Webster credits mentality for Glasgow gold rush
Sam Webster can afford to relax, but not for too long.
Returning from the Glasgow Commonwealth Games with two golds and a silver medal packed in his hand luggage allows him that luxury.
That's why he takes the elevator to an interview on the top floor of the Avantidrome in Cambridge, rather than the two flights of stairs he usually bounds up.
It's also why his car is parked in the velodrome carpark.
Usually he would have biked the short journey to the outskirts of Cambridge, but this is a rare occasion when he gets to drive.
Next week the car will be locked in the garage again as Webster kicks into light training ahead of the BikeNZ Classic and BikeNZ Cup events in Cambridge from September 18-20.
He'll go into that event as a world and Commonwealth champion, and said the improvements he made between the world championships and Glasgow was all in the top two inches.
"Going in, the ultimate goal was to win three golds there," Webster said.
"That's what we'd been training to do, as an individual for me. The team sprint was our priority. We went in as world champions, treating it as a target on our backs knowing everyone else would come at us.
"I had a poor individual sprint at the world championships. It was far from the form I had going in and I don't think I was quite mentally prepared to win a world championship title.
"I'd wanted to do it for so long that my emotions were overwhelming [after winning the team sprint]. I couldn't sit back and say, 'this is awesome, I've achieved one of my life goals', and then reset.
"So I was keen to address that, and that involved a fair bit of work with a sports psych."
High Performance Sport New Zealand psychologist Jason Yuill Proctor worked with Webster to make sure Glasgow went differently.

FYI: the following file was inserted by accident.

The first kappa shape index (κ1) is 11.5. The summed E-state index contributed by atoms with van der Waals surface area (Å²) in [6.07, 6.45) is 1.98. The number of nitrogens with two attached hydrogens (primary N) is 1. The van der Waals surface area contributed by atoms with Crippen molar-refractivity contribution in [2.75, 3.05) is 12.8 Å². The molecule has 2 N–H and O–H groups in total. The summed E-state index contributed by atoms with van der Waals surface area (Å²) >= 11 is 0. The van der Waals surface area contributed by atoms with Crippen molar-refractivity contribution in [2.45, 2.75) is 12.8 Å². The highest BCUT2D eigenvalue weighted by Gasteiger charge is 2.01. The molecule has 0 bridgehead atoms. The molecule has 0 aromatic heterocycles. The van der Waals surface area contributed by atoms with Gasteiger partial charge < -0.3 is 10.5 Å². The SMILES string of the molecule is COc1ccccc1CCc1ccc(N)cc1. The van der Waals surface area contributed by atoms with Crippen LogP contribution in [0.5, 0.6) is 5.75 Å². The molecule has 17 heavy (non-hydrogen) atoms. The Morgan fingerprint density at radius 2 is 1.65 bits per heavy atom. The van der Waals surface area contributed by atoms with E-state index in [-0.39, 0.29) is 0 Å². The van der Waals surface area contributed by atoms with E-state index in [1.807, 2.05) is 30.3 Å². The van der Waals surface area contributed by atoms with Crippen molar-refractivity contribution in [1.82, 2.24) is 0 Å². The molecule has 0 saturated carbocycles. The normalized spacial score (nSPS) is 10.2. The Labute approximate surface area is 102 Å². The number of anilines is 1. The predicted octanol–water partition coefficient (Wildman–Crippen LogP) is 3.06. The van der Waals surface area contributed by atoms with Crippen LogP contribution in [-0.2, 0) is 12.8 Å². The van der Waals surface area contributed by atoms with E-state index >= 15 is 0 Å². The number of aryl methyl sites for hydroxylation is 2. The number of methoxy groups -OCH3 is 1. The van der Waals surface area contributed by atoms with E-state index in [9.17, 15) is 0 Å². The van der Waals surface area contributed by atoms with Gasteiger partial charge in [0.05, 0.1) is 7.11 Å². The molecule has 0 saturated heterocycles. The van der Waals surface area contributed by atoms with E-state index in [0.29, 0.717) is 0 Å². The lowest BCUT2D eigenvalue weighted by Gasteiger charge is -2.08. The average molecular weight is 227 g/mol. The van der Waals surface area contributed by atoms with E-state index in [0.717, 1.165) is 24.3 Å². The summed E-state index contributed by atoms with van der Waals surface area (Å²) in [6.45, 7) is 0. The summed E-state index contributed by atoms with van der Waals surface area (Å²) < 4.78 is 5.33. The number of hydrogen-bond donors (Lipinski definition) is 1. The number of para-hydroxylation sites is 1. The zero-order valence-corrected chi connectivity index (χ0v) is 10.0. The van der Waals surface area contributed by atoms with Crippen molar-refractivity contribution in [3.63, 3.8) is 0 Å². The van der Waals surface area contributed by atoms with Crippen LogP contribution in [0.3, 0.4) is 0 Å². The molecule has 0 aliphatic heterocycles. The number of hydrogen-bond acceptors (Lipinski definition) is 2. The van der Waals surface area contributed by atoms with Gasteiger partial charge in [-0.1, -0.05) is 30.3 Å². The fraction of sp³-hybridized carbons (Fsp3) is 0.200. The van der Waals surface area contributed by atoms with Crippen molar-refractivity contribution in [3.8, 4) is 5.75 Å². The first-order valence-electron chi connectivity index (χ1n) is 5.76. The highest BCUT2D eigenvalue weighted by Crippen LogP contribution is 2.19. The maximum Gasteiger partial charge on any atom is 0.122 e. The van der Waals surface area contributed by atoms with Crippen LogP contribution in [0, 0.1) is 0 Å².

They looked at how Webster prepared for each race and how he wound down from a win, and the improvements spoke for themselves.
After winning the team sprint in Glasgow with team-mates Ethan Mitchell and Eddie Dawkins, Webster was able to reflect on his success without it affecting his next race.
"I was able to sit back and think, 'yeah, this is awesome. I've just won a gold medal'. But then I could put that behind me and move on to the next race.
"In Colombia I couldn't do that. So I went into the individual sprint in Glasgow with a clear head, and it paid off.
"It was the same before the keirin, and even though I didn't win gold, I'm thrilled with my silver medal."
There can be no doubt as to the high standards this group of cyclists are putting on themselves in the buildup to Rio.
Webster's goal was three gold medals in Glasgow, and he came up centimetres short of achieving that.
He has already identified parts of that keirin final he could have executed better, and said it's important to be critical of his performance if he is to get better.
"After that second race in the individual sprint final, I think [sprint coach Anthony Peden] and I said about 20 words max.
"I knew what I did wrong, and I knew I had to fix it.
"I'm looking forward to seeing our performance review because it gives us things to work on for next time.
"You're aiming for perfection and I didn't get there. I wasn't even close. If we keep pushing for perfection and never get complacent, that's the best thing for us heading towards the Rio Olympics."
Webster and the New Zealand team will take on top riders from Australia, Malaysia and several other nations in the Class One UCI-sanctioned event in Cambridge next month.
From there the team prepare for the 2015 World Cup season, which begins in November.